On our way to Florida in June, 2019, I stopped by Gotham sound in Atlanta and picked up an Orca Bags OR270 sound bag.
I’ve been using the MixPre3 with just a strap for a while but kept feeling like a bag would be a better choice. It could provide storage and some protection for the recorder. It would also make using external power more of an option. I’m not a sound-for-film guy, so I don’t use wireless mics or have time code thingamadoojer’s or a battery distribution system hanging around.
I bought the OR-270 and have been using it on and off since then. While it’s a nice bag, it’s not ideal for some situations but very good for others.
Here’s my thoughts:
- It fits both the MixPre3 and MixPre6, although the 3 cannot use the lower mounting straps because there’s no opening to run the webbing through.
- Easy access to all connectors, the power switch and the headphone knob.
- The sides unzip easily and there’s a handy velcro patch to hold them in place when fully unzipped.
- The back pocket holds a big (26,800mah) Anker battery snugly, and has a slip pocket for smaller items.
- The front pocket has straps for wireless receivers, and a giant pass through window. Don’t consider this pocket available for storage because anything you put in it ends up in the main compartment with the recorder, and then ends up falling out when you unzip the sides.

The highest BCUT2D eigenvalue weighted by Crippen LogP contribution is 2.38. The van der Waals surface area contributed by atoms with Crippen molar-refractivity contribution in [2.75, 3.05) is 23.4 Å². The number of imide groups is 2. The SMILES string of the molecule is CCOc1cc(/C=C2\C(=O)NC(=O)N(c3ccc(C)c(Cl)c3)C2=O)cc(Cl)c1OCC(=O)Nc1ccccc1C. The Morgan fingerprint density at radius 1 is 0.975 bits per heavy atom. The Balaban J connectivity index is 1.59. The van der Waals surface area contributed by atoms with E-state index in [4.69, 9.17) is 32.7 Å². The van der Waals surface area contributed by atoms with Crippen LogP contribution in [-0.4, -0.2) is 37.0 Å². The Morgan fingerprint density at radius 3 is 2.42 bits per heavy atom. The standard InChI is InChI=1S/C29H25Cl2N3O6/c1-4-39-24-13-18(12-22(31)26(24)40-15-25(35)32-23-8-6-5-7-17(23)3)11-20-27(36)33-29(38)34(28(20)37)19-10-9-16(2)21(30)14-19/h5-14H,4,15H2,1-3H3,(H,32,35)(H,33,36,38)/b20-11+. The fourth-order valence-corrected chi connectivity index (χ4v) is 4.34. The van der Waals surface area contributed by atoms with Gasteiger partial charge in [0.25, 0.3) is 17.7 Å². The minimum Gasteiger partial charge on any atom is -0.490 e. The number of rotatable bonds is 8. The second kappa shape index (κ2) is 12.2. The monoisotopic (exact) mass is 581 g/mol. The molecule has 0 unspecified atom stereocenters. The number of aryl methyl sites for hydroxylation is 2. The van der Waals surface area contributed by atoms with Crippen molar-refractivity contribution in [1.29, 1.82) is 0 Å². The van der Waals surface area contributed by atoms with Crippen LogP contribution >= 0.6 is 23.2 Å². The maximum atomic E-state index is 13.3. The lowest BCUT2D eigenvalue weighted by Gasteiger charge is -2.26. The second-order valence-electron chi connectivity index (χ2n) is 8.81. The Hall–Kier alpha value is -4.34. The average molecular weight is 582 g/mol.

- It is dorky looking – the color, shape, and prominent label all make for a rather obviously strange looking bag. No one is going to mistake this for a simple fanny pack. Most of the time I could not care less about this, but in some circumstances it’s better to look more amateur.
- There’s plenty of ventilation space around the recorder, which is nice when it’s warmer out.
- The clear plastic window/raincover doesn’t really have enough space to get in to actually mix anything. Not an issue for me, but for some it might be.
- The inside and outside of the bag – basically all the blue fabric – is the fluffy side of velcro. This makes it easy to stick things to the inside if needed.
Where the bag excels is in good conditions, and when access to the sides is really important. The bag really opens up, and it’s barely more difficult to get to things than with no bag. Power is no problem, it’s easy to fit a battery in the back pocket and route a cable to the USB-C jack, or to the bottom if using a Hirose adapter. Whether on the shoulder or sitting on a table, everything’s easy to get to. With the giant Anker battery, I can go all day easily using a mic or two and also be able to charge my phone, iPad, or other stuff.
Where the bag lets me down is when conditions aren’t so good – rain, blowing sand, etc. The bag doesn’t seal up very well with any mic cables leaving the bag. It is possible to zip up one side and have the cable leave the top of the bag, but it looks awful and puts a sharp bend in the cable along with pressure on the connections. If you have two cables coming out, forget it. The recorder is suspended off the bottom of the bag, so if you put it down somewhere wet the recorder isn’t going to be sitting on the wet ground, but the bag isn’t designed to keep liquid out.
So where I ended up was that I like the bag for times when I needed external power, but don’t use it much otherwise because it doesn’t offer any real benefit over going naked and makes the recorder much, much larger. This bag was clearly designed for someone using some wireless in a sound-for-film context, which isn’t the context I’m in.